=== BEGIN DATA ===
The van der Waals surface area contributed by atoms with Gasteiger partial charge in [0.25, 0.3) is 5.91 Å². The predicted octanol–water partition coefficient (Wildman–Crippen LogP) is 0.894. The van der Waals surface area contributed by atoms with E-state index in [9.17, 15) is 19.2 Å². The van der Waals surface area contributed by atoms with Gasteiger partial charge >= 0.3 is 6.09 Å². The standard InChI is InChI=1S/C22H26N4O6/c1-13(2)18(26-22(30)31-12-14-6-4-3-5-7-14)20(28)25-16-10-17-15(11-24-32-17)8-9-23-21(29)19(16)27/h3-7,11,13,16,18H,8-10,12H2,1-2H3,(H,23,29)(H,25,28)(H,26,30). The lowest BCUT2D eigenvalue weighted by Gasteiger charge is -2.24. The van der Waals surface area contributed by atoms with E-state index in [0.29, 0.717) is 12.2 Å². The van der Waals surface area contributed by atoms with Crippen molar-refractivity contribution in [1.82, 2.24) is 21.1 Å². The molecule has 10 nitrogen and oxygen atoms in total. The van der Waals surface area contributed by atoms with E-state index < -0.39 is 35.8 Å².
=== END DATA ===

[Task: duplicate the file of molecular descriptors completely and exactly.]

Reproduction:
The van der Waals surface area contributed by atoms with Gasteiger partial charge in [0.25, 0.3) is 5.91 Å². The predicted octanol–water partition coefficient (Wildman–Crippen LogP) is 0.894. The van der Waals surface area contributed by atoms with E-state index in [9.17, 15) is 19.2 Å². The van der Waals surface area contributed by atoms with Gasteiger partial charge >= 0.3 is 6.09 Å². The standard InChI is InChI=1S/C22H26N4O6/c1-13(2)18(26-22(30)31-12-14-6-4-3-5-7-14)20(28)25-16-10-17-15(11-24-32-17)8-9-23-21(29)19(16)27/h3-7,11,13,16,18H,8-10,12H2,1-2H3,(H,23,29)(H,25,28)(H,26,30). The lowest BCUT2D eigenvalue weighted by Gasteiger charge is -2.24. The van der Waals surface area contributed by atoms with E-state index in [0.29, 0.717) is 12.2 Å². The van der Waals surface area contributed by atoms with Crippen molar-refractivity contribution in [1.82, 2.24) is 21.1 Å². The molecule has 10 nitrogen and oxygen atoms in total. The van der Waals surface area contributed by atoms with E-state index < -0.39 is 35.8 Å².